Soil Wetness and Traffic Level Effects on Bulk Density and Air-Filled Porosity of Compacted Boreal Forest Soils
- D.H. McNabb *,
- A.D. Startsev and
- H. Nguyen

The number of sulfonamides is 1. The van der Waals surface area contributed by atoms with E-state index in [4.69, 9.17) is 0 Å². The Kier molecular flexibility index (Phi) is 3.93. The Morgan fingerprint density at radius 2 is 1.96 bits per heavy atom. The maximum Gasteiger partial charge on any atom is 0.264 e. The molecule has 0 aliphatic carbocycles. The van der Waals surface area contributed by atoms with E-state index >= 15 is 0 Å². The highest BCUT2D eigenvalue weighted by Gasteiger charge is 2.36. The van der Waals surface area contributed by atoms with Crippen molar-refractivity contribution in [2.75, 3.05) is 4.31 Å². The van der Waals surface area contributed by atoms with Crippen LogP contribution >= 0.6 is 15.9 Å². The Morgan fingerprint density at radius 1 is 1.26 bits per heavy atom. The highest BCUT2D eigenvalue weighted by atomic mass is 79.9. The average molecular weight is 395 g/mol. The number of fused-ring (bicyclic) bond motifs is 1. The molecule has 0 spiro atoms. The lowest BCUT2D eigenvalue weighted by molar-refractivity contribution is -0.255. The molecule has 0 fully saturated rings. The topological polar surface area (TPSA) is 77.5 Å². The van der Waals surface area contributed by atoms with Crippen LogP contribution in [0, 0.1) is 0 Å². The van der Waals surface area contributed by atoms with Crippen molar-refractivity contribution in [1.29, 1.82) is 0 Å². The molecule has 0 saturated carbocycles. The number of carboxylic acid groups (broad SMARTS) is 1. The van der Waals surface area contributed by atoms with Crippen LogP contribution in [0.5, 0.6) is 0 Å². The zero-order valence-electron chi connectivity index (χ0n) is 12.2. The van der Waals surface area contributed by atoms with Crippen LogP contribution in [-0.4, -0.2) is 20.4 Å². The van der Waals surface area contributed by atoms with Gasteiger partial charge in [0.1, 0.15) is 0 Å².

Soil compaction is a common consequence of forest harvesting that has the potential to affect several soil processes and forest productivity. Our objective was to quantify the relationships between soil trafficking, soil wetness, and soil air-filled porosity, and the compacted bulk density and air-filled porosity of 14 boreal forest soils in West-Central Alberta, Canada. Bulk density and air-filled porosity were measured on nontrafficked soil and adjacent areas immediately after the site was subjected to 3, 7, and 12 cycles of skidding with mostly wide-tired skidders. Significant increases in bulk density (P < 0.05) occurred after three cycles at each site when the soil water potential was higher than −15 kPa; the significant increase occurred to a depth of at least 22 cm. The increase in bulk density became asymptotic between 7 and 12 cycles, but the increases were not significantly different from the bulk density at three cycles. The relationship between air-filled porosity and trafficking was the inverse of the level of bulk density and trafficking, but the increase in bulk density of wet soil was limited by an air-filled porosity of about 0.10 m3 m−3 Soil compaction only occurred when the soils were at or wetter than field capacity, which can easily be measured in the field with a hand-held tensiometer or alternatively, estimated from a field measure of soil consistence. Managing felling operations to maximize transpiration of trees to reduce soil wetness is an effective tactic to avoid significant soil compaction by these types of equipment in this environment.Please view the pdf by using the Full Text (PDF) link under 'View' to the left.
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